A couple of thoughts: (1) Unless I've screwed up, the average "Improve" number is 23%. I believe this should be 50% by construction. (2) Based on a super-quick review, a couple Rockies hitters (Fowler, Iannetta) have what appear to be optimistic projections, and as noted about the Chacin projection is pessimistic. I recommend double-checking the Coors Field park factor. (3) I'm hoping future version of the spreadsheet have the SS/Sim metric. This is/was very helpful for Scoresheet players.
MattBey
2/08
(1) Not really. Even if "improve" meant that they performed better than they did the year before (it doesn't), we wouldn't expect this to be 50 percent by construction. For one reason, look at all the minor leaguer's you're considering. A lot of filler players are going to move up a level and they're going to get weeded out. That alone isn't enough to lower it to something less than 25%, but it's a factor, you have to think.
jrmayne
2/08
There are some pretty severe problems with the comps for minor league players. Kila Ka'aihue: Nick Johnson, Joey Votto, Adrian Gonzalez. Dan Johnson: Jason Giambi, Nick Johnson, Paul Konerko Chris Carter: Chris Davis, Joey Votto, Evan Longoria. (Note that Billy Butler's comps are Conor Jackson, Dan Johnson and Gaby Sanchez.) So far, a problem. But then: Rich Poythress: Adrian Gonzalez, Prince Fielder, Kent Hrbek Seriously. I am not making that up. Next? Clint Robinson: Adrian Gonzalez, Joey Votto, Ryan Garko. Wil Myers is an awfully good prospect, but .256/341/410 next year? Robinson Chirinos (comps Iannetta, Carlos Ruiz, and Todd Helton) projects at 275/360/469. John Bowker? 268/342/457. Jason Dubois has a nice projection, and I would've guessed he was somewhere selling insurance rather than hitting pretty well in Iowa. Gerald Sands' comps are Prince Fielder, Willie McCovey and Mark McGwire. Jaff Decker has Willie Mays in his comps. I think there's a systemic problem with the minor league comps. Matt Carpenter's top comp is Chipper Jones. Trent Oeltjen's comps are Carlos Beltran, Vada Pinson, and Roberto Clemente. Thomas Field's top comp is Tim Raines. If you want to tell me these are right, it's going to take a lot of convincing. Jedd Gyorko's top two comps ought not be Eric Chavez and Steve Garvey. There are many more crazy comps out there. Now, I know there are a lot of comps in the system, but it looks like the system has a severe bias; the system is looking for people who are one hell of a lot better than the player. --JRM
yadenr
2/08
I noticed as well. One of the first things I do is search for current players with my favorite past players as comps. I was fairly surprised to find that Eric Davis only shows up for Dennis Raben, who also has Willie McCovey(!) and Brandon Wood. Time to get that Raben jersey.
tbwhite
2/08
This brings up an interesting question, I hope BP can address it, although I understand if they can't because it would reveal too much IP. Just what do these top 3 comps means ? My understanding is that PECOTA is based off of the last 3 seasons. But when it looks for comps does it consider age ? I assume having 28yo Mike Schmidt as a comp would be better than having a 38yo Mike Schmidt as a comp. It would be helpful to know just what specific year is a being cited as a comp. Also, do the comps always tie back to the age of the player being projected ? Do you only look at 25 year olds when trying to find comps for a player who will be 25 in 2011 ? Just wondering is perhaps Jaff Decker is being compared to a 41yo Willie Mays. It's about the only way that comp would make any sense.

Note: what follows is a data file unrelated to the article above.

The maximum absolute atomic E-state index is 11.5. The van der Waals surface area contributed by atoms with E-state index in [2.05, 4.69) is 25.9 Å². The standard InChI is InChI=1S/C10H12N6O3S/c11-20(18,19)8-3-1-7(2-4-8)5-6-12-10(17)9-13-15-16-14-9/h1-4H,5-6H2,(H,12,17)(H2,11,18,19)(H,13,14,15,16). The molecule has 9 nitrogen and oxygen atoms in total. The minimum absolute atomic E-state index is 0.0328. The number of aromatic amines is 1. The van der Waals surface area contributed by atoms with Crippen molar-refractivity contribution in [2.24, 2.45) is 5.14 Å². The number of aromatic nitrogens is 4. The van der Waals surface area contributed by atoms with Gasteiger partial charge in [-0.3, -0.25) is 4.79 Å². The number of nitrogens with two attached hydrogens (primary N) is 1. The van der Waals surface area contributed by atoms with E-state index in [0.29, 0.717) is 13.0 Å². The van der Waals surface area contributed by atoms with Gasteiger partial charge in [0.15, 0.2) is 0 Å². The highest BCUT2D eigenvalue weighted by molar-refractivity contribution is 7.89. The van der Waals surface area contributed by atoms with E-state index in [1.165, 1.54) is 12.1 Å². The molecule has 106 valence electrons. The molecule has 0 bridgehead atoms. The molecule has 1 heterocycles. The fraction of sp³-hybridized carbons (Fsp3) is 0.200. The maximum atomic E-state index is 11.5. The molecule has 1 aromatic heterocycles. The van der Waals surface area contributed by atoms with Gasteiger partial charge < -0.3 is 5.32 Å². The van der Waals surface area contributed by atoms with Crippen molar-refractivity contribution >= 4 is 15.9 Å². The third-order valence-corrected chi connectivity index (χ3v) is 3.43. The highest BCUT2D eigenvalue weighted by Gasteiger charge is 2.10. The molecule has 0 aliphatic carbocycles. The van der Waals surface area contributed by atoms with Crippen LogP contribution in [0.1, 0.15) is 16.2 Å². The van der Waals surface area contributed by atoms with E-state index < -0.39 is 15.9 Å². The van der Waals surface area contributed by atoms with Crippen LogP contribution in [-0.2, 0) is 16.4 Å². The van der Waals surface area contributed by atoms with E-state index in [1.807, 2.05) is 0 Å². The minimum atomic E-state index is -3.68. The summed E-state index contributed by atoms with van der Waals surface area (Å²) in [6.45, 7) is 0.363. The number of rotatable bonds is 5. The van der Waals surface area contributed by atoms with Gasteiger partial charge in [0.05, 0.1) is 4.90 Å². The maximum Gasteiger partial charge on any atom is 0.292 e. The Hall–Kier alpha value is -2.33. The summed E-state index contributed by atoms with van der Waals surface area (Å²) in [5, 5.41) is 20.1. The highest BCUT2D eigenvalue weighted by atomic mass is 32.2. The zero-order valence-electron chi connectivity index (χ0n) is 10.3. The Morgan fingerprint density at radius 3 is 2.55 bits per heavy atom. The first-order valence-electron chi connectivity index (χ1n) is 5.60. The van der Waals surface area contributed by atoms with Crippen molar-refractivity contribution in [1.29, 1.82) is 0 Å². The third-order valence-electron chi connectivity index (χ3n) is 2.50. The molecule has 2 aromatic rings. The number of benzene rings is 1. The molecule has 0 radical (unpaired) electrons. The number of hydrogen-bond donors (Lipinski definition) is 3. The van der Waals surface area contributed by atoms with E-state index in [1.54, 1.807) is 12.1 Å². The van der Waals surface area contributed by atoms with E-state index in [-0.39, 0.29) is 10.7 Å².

tbwhite
2/08
Upon further review Decker has a ~.950 OPS thru age 20 in the minors. Mays had a 1.017 OPS in the minors thru age 20. Maybe that's what PECOTA is picking up. It does seem like perhaps batting is over-weighted compared to fielding for minor leaguers. I mean a guy who has to play LF in A ball is very different from the greatest CF of all-time.
BarryR
2/08
Decker spent his entire age 20 season in A ball. Mays spent a month in AAA, hitting .477 (yes, .477), with a 1.323 OPS, turning 20 in May, then spent the rest of his age 20 season in the NL. This is hardly comparable.
nosybrian
2/09
@tb: If memory serves me correctly, the comps are always based on the player's age-cohort, so, for example, a given player's age 28 season's comps are always other players in THEIR age 28 seasons (not their prior or later careers). My inference about this is based on my understanding of how the projections are made -- by looking at the performance of the matching age-cohort of players in the database of all player-seasons from 1950 onward (adjusted in various ways).
nosybrian
2/09
I should add that the comps are thus the "most comparable" of the larger subset of players from the same age cohort (in the 1950-2010 player database) who are most closely matched on a set of criteria includes information not just on performance (stat lines) but also such characteristics as position, handedness, and physical type (height and weight).
nosybrian
2/09